The management of chronic diseases — diabetes, cardiovascular disease, mental health conditions, and others — has proven to be one of the great challenges for the modern clinician. Overworked clinicians, inability to schedule regular visits, and a lack of patient engagement in the care plan are just a few factors that make the management process complicated.
However, new advances in wearable technology have the potential to transform the way clinicians and patients are able to manage chronic conditions.
The Little Picture: New and Forthcoming Devices
While there are plenty of devices entering the healthcare technology market, the three below stand out for their innovation and for the potential advantages they can bring to both clinicians and patients.
Smart Contact Lenses
Nonadherence to a care plan is a common challenge among diabetic patients. Part of the problem arises from the fact that the disease requires ongoing, daily monitoring of blood sugar levels. These levels are monitored largely through fingerstick blood tests that are performed daily, or even several times a day.
Wearable technology may change all that. According to Time magazine, Google recently received a patent for “smart contact lenses.” They have a sensor that can monitor glucose levels in a patient’s tears embedded between layers of the contact. The contact lenses will be able to offer continuous management of blood sugar levels by transmitting the information to both the patient and the doctor, and thereby help the patient’s team monitor the current care plan.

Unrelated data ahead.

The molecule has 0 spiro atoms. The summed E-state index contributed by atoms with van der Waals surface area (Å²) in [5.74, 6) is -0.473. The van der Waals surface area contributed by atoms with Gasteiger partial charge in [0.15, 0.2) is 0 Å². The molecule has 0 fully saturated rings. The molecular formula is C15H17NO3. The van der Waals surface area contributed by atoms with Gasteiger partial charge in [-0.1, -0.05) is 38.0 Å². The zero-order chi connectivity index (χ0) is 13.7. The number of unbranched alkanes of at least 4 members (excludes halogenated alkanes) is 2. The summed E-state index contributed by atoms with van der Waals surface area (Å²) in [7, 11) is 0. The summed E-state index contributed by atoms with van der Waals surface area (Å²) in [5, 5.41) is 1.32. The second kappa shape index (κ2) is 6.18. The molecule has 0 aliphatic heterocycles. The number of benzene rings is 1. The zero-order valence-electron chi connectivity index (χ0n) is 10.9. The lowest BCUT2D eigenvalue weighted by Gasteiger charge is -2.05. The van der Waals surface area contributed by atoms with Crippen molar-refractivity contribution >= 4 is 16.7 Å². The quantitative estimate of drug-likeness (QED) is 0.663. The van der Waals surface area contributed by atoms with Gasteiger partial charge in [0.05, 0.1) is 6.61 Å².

As with diabetics, compliance to a care plan can be an issue for those struggling with a mental health disorder. A new, ingestible device may be able to ameliorate this problem. Japanese pharmaceutical company Otsuka and tech company Proteus Development Health have joined together to create an ingestible device to monitor patients suffering from various illnesses. The device combines the drug Abilify with an ingestible sensor that is programmed to gather information on patient’s medicine intake and physiological response. The sensor then transmits that information to the patient and — with the patient’s permission — to healthcare providers and the patient’s caregivers.